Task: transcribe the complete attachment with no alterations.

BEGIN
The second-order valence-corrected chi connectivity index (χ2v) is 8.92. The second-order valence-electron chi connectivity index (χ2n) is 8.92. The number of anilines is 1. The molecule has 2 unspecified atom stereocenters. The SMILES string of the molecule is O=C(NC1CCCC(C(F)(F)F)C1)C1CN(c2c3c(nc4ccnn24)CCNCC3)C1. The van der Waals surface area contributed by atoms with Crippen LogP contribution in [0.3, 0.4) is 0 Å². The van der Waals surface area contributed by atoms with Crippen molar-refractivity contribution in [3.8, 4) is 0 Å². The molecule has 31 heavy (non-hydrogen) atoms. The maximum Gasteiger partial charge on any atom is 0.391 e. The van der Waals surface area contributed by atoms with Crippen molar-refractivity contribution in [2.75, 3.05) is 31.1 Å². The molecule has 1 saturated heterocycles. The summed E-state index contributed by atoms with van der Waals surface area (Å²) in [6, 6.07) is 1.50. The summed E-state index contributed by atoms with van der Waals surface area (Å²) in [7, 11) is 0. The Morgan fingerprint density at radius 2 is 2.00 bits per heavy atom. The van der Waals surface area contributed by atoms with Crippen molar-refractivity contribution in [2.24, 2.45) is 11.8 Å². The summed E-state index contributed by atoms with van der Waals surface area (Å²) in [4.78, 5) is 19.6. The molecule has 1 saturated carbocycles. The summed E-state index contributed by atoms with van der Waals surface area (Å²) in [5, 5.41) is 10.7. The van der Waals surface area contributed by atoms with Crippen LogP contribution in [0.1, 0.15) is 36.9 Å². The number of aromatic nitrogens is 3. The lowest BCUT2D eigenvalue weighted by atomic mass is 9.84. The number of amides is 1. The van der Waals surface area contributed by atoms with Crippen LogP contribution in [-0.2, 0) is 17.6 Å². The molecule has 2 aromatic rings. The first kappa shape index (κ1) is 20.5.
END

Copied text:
The second-order valence-corrected chi connectivity index (χ2v) is 8.92. The second-order valence-electron chi connectivity index (χ2n) is 8.92. The number of anilines is 1. The molecule has 2 unspecified atom stereocenters. The SMILES string of the molecule is O=C(NC1CCCC(C(F)(F)F)C1)C1CN(c2c3c(nc4ccnn24)CCNCC3)C1. The van der Waals surface area contributed by atoms with Crippen LogP contribution in [0.3, 0.4) is 0 Å². The van der Waals surface area contributed by atoms with Crippen molar-refractivity contribution in [3.8, 4) is 0 Å². The molecule has 31 heavy (non-hydrogen) atoms. The maximum Gasteiger partial charge on any atom is 0.391 e. The van der Waals surface area contributed by atoms with Crippen molar-refractivity contribution in [2.75, 3.05) is 31.1 Å². The molecule has 1 saturated heterocycles. The summed E-state index contributed by atoms with van der Waals surface area (Å²) in [6, 6.07) is 1.50. The summed E-state index contributed by atoms with van der Waals surface area (Å²) in [7, 11) is 0. The Morgan fingerprint density at radius 2 is 2.00 bits per heavy atom. The van der Waals surface area contributed by atoms with Crippen molar-refractivity contribution in [2.24, 2.45) is 11.8 Å². The summed E-state index contributed by atoms with van der Waals surface area (Å²) in [4.78, 5) is 19.6. The molecule has 1 saturated carbocycles. The summed E-state index contributed by atoms with van der Waals surface area (Å²) in [5, 5.41) is 10.7. The van der Waals surface area contributed by atoms with Crippen LogP contribution in [0.1, 0.15) is 36.9 Å². The number of aromatic nitrogens is 3. The lowest BCUT2D eigenvalue weighted by atomic mass is 9.84. The number of amides is 1. The van der Waals surface area contributed by atoms with Crippen LogP contribution in [-0.2, 0) is 17.6 Å². The molecule has 2 aromatic rings. The first kappa shape index (κ1) is 20.5.